Back in 2008 Pickens, an oilpatch fixture since the 1970s, began pushing the idea that natural gas could become a "bridge" to a renewable energy future, and that the U.S. could become independent of foreign oil.
Five years later it's another earnings season in the oilpatch and all seems to be going according to plan. Independent exploration companies are prospering as never before.
Sterne Agee is raising its price target on Whiting Petroleum (WLL), the largest producer in North Dakota's Bakken formation. Energen (EGN), which is now emphasizing the Permian Basin of Texas, delivered strong results, Sterne Agee said. Ultra Petroleum (UPL) will do better as pipeline infrastructure reaches its production in Wyoming, the analyst says. Domestic production from Occidental Petroleum (OXY) was near the top line of Sterne Agee's estimates. Sterne Agee is also keeping its buy rating on Southwestern Energy (SWN), which is turning its gains in Pennsylvania's Marcellus Shale into new exploration in Colorado.
It's not just the oil producers that are raking in money. Oil services companies like Schlumberger (SLB), Baker Hughes (BHI) and Superior Energy Services (SPN) are all up over 20%. Halliburton (HAL) is up over 35%.
If you're commuting to work in Houston, Dallas or Oklahoma City and worrying about traffic, or if you're looking for work in Williston, N.D. and finding it impossible to get a place to sleep unless you have a mobile home hitched to your pick-up, you know this. This is the best decade for U.S. energy companies, and thus for the whole center of the country from Texas to the Dakotas, since the 1970s.
While most of Wall Street's attention is focused on tech companies like Twitter (TWTR) and Facebook (FB), on futuristic manufacturing companies like 3D Systems (DDD) and Stratasys (SSYS), or on the minutiae of politics and economic policy, the reason for the present recovery can be explained in one word: energy.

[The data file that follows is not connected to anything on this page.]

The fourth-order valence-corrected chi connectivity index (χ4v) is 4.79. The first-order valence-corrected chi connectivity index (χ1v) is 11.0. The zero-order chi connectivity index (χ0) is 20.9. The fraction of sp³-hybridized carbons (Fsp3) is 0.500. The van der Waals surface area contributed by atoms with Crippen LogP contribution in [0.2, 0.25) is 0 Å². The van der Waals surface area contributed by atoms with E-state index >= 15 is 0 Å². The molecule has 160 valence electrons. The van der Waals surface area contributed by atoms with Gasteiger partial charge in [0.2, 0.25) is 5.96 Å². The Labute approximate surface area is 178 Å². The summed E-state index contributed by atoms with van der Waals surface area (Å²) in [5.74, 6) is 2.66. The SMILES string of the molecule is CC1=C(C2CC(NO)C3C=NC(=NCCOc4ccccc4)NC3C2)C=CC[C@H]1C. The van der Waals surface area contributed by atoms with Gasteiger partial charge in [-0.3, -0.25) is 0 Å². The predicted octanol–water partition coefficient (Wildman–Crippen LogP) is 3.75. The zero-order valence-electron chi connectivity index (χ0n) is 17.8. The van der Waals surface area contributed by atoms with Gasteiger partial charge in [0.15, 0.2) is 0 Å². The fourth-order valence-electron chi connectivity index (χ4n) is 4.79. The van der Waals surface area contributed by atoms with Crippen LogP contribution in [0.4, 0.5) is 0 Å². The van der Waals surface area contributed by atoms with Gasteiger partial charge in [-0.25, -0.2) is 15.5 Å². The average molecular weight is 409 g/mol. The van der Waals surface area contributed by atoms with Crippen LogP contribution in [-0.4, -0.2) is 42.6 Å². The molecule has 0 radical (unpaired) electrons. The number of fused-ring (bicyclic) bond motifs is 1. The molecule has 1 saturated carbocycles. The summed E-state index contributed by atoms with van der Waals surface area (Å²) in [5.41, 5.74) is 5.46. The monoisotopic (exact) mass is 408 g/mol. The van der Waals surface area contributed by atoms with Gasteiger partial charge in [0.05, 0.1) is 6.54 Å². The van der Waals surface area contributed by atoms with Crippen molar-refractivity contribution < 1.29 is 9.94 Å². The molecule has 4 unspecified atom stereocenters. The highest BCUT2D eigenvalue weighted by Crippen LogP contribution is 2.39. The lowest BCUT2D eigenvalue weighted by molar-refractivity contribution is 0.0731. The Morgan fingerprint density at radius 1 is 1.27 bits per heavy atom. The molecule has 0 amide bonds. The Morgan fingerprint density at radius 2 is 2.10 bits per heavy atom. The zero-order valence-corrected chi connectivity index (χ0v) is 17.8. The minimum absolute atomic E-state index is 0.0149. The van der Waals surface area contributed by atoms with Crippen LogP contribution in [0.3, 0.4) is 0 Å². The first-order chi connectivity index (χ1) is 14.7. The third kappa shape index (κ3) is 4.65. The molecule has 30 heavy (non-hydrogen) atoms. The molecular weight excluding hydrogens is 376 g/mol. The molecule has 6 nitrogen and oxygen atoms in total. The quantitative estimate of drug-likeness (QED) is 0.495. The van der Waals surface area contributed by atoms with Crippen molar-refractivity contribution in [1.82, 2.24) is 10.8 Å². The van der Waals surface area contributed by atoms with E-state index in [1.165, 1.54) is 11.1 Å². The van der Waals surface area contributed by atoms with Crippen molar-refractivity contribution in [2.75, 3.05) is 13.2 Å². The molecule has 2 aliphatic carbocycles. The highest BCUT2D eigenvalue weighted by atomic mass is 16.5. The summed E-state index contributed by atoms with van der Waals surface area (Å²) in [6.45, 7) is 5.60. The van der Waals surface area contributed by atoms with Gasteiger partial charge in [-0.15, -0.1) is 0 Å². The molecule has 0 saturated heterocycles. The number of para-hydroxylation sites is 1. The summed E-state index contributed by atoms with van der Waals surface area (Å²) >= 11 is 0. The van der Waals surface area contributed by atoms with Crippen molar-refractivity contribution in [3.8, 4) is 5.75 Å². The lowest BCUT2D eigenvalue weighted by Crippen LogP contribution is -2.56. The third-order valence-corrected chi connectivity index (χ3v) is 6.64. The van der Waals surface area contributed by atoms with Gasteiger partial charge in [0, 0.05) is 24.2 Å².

Oil production has doubled in the last three years in both North Dakota's Bakken shale and Texas' Eagle Ford shale, to nearly 500,000 barrels/day each. Natural gas production in the Appalachians' Marcellus Shale has more than tripled in the last four years, to over 6 billion cubic/feet per day, according to the Energy Information Agency (EIA).
And it's not just energy that comes out of the ground that's working. Shares of solar cell maker First Solar (FSLR) are up almost 29% in the last year, despite a recent pullback, and Sunpower (SPWR) is up 45%. If you have energy to sell you can get your price and U.S. companies are all over that.
Hydropower no longer represents the bulk of our renewable energy sector. Texas now has over 12 gigawatts of wind energy capacity and an ongoing investment of $7 billion in new transmission lines should handle another 18. The new lines cost the average customer $6/month, but the new supplies drop costs more than that.
The most important form of renewable energy, however, remains efficiency, and while efficiency has helped drive sales of cars, trucks, motors and LCD light bulbs, the U.S. still wastes more energy than any other country, meaning there's a gusher of new renewable energy and new growth, just waiting to be tapped.
It's ironic that this Republican economy is being seen under a Democratic President and administration policies are drawing no credit for this in the oilpatch. Instead, it's the maturation of fracking technology since 2009 that is taking the credit. The EIA now identifies fracking plays in 31 different states, with promising formations found even in such previously-unexplored areas as northwest Georgia, central Iowa and most of Michigan.
A recent Ernst & Young audit of the oil exploration sector, looking only at the 50 largest producers, found U.S. reserves of oil have grown 52% since 2009, and that rising prices led to a 9% increase in natural gas reserves in 2013 alone. If you don't have some of your money in oil and gas exploration, you're missing out.
At the time of publication the author owned no shares in companies mentioned in this article.
This article represents the opinion of a contributor and not necessarily that of TheStreet or its editorial staff.